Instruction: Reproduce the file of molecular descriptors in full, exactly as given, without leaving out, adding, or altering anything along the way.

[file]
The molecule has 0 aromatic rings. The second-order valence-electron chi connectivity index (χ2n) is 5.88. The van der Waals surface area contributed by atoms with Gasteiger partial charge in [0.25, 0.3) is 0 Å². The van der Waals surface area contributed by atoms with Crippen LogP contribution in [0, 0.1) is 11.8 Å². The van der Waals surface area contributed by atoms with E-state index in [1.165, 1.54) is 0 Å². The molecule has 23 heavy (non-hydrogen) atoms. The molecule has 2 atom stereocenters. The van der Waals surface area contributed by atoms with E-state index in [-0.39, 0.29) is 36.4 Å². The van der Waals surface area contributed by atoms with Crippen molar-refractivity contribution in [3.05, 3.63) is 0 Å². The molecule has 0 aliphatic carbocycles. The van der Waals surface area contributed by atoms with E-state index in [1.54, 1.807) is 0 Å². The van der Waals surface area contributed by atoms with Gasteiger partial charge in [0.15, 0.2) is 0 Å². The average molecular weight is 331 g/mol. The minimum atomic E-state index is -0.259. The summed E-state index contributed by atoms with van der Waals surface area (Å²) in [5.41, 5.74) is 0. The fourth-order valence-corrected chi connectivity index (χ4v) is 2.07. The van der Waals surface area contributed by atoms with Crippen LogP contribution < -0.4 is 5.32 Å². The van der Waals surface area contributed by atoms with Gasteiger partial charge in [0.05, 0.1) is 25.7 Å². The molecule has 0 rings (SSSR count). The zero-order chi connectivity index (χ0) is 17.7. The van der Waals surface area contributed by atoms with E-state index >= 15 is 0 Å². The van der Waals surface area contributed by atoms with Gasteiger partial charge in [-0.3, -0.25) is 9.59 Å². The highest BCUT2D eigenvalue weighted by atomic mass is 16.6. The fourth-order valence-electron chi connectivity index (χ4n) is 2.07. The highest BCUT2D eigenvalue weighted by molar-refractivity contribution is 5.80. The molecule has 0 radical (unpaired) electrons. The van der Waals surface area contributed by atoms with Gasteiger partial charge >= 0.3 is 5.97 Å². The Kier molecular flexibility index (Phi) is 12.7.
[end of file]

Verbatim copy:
The molecule has 0 aromatic rings. The second-order valence-electron chi connectivity index (χ2n) is 5.88. The van der Waals surface area contributed by atoms with Gasteiger partial charge in [0.25, 0.3) is 0 Å². The van der Waals surface area contributed by atoms with Crippen LogP contribution in [0, 0.1) is 11.8 Å². The van der Waals surface area contributed by atoms with E-state index in [1.165, 1.54) is 0 Å². The molecule has 23 heavy (non-hydrogen) atoms. The molecule has 2 atom stereocenters. The van der Waals surface area contributed by atoms with E-state index in [-0.39, 0.29) is 36.4 Å². The van der Waals surface area contributed by atoms with Crippen molar-refractivity contribution in [3.05, 3.63) is 0 Å². The molecule has 0 aliphatic carbocycles. The van der Waals surface area contributed by atoms with E-state index in [1.54, 1.807) is 0 Å². The van der Waals surface area contributed by atoms with Gasteiger partial charge in [0.15, 0.2) is 0 Å². The average molecular weight is 331 g/mol. The minimum atomic E-state index is -0.259. The summed E-state index contributed by atoms with van der Waals surface area (Å²) in [5.41, 5.74) is 0. The fourth-order valence-corrected chi connectivity index (χ4v) is 2.07. The van der Waals surface area contributed by atoms with Crippen LogP contribution < -0.4 is 5.32 Å². The van der Waals surface area contributed by atoms with Gasteiger partial charge in [0.05, 0.1) is 25.7 Å². The molecule has 0 rings (SSSR count). The zero-order chi connectivity index (χ0) is 17.7. The van der Waals surface area contributed by atoms with E-state index >= 15 is 0 Å². The van der Waals surface area contributed by atoms with Gasteiger partial charge in [-0.3, -0.25) is 9.59 Å². The highest BCUT2D eigenvalue weighted by atomic mass is 16.6. The fourth-order valence-electron chi connectivity index (χ4n) is 2.07. The highest BCUT2D eigenvalue weighted by molar-refractivity contribution is 5.80. The molecule has 0 radical (unpaired) electrons. The van der Waals surface area contributed by atoms with Gasteiger partial charge >= 0.3 is 5.97 Å². The Kier molecular flexibility index (Phi) is 12.7.